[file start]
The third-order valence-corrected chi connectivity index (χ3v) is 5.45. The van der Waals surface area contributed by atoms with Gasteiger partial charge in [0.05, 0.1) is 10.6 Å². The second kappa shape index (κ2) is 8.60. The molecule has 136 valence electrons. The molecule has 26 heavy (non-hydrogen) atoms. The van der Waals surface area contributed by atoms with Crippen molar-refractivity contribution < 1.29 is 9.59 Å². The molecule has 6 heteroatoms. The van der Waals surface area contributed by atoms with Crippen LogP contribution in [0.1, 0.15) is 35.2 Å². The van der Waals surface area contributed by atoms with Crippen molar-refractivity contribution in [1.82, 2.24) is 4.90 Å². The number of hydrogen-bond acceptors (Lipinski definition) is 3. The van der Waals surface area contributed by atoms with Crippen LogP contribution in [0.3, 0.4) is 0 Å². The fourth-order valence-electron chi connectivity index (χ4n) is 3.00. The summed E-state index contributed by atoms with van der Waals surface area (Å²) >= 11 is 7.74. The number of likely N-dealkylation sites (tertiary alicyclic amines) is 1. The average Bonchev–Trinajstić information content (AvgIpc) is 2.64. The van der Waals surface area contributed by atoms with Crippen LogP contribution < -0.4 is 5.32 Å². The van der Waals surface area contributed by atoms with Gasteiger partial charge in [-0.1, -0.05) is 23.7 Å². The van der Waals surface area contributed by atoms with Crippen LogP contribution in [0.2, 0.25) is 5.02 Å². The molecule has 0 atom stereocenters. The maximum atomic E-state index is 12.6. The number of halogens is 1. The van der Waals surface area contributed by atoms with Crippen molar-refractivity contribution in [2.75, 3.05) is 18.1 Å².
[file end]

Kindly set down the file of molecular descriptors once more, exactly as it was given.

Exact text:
The third-order valence-corrected chi connectivity index (χ3v) is 5.45. The van der Waals surface area contributed by atoms with Gasteiger partial charge in [0.05, 0.1) is 10.6 Å². The second kappa shape index (κ2) is 8.60. The molecule has 136 valence electrons. The molecule has 26 heavy (non-hydrogen) atoms. The van der Waals surface area contributed by atoms with Crippen molar-refractivity contribution < 1.29 is 9.59 Å². The molecule has 6 heteroatoms. The van der Waals surface area contributed by atoms with Crippen LogP contribution in [0.1, 0.15) is 35.2 Å². The van der Waals surface area contributed by atoms with Crippen molar-refractivity contribution in [1.82, 2.24) is 4.90 Å². The number of hydrogen-bond acceptors (Lipinski definition) is 3. The van der Waals surface area contributed by atoms with Crippen LogP contribution in [0.3, 0.4) is 0 Å². The fourth-order valence-electron chi connectivity index (χ4n) is 3.00. The summed E-state index contributed by atoms with van der Waals surface area (Å²) >= 11 is 7.74. The number of likely N-dealkylation sites (tertiary alicyclic amines) is 1. The average Bonchev–Trinajstić information content (AvgIpc) is 2.64. The van der Waals surface area contributed by atoms with Crippen LogP contribution < -0.4 is 5.32 Å². The van der Waals surface area contributed by atoms with Gasteiger partial charge in [-0.1, -0.05) is 23.7 Å². The van der Waals surface area contributed by atoms with Crippen LogP contribution in [0.2, 0.25) is 5.02 Å². The molecule has 0 atom stereocenters. The maximum atomic E-state index is 12.6. The number of halogens is 1. The van der Waals surface area contributed by atoms with Crippen molar-refractivity contribution in [2.75, 3.05) is 18.1 Å².